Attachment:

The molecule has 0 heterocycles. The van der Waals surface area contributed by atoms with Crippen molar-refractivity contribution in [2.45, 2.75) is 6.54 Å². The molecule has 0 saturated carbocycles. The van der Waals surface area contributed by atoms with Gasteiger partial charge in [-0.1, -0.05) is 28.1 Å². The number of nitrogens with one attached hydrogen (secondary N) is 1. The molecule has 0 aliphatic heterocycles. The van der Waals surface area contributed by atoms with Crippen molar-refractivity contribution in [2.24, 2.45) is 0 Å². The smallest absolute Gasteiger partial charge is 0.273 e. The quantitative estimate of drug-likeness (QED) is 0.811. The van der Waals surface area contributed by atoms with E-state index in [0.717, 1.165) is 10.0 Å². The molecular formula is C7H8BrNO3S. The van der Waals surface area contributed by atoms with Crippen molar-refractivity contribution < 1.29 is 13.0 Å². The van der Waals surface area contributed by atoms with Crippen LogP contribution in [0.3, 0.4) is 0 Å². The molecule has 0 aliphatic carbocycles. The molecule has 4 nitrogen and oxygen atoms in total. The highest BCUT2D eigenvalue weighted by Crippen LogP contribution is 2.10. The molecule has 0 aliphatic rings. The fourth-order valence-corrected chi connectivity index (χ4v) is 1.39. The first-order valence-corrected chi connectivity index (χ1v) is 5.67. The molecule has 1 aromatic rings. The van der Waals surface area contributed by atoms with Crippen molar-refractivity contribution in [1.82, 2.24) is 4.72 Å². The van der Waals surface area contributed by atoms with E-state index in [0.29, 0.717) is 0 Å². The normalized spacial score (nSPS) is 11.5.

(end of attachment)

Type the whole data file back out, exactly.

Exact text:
The molecule has 0 heterocycles. The van der Waals surface area contributed by atoms with Crippen molar-refractivity contribution in [2.45, 2.75) is 6.54 Å². The molecule has 0 saturated carbocycles. The van der Waals surface area contributed by atoms with Gasteiger partial charge in [-0.1, -0.05) is 28.1 Å². The number of nitrogens with one attached hydrogen (secondary N) is 1. The molecule has 0 aliphatic heterocycles. The van der Waals surface area contributed by atoms with Crippen molar-refractivity contribution in [2.24, 2.45) is 0 Å². The smallest absolute Gasteiger partial charge is 0.273 e. The quantitative estimate of drug-likeness (QED) is 0.811. The van der Waals surface area contributed by atoms with E-state index in [0.717, 1.165) is 10.0 Å². The molecular formula is C7H8BrNO3S. The van der Waals surface area contributed by atoms with Crippen molar-refractivity contribution < 1.29 is 13.0 Å². The van der Waals surface area contributed by atoms with Crippen LogP contribution in [0.3, 0.4) is 0 Å². The molecule has 0 aliphatic carbocycles. The molecule has 4 nitrogen and oxygen atoms in total. The highest BCUT2D eigenvalue weighted by Crippen LogP contribution is 2.10. The molecule has 0 aliphatic rings. The fourth-order valence-corrected chi connectivity index (χ4v) is 1.39. The first-order valence-corrected chi connectivity index (χ1v) is 5.67. The molecule has 1 aromatic rings. The van der Waals surface area contributed by atoms with Crippen molar-refractivity contribution in [1.82, 2.24) is 4.72 Å². The van der Waals surface area contributed by atoms with E-state index in [0.29, 0.717) is 0 Å². The normalized spacial score (nSPS) is 11.5.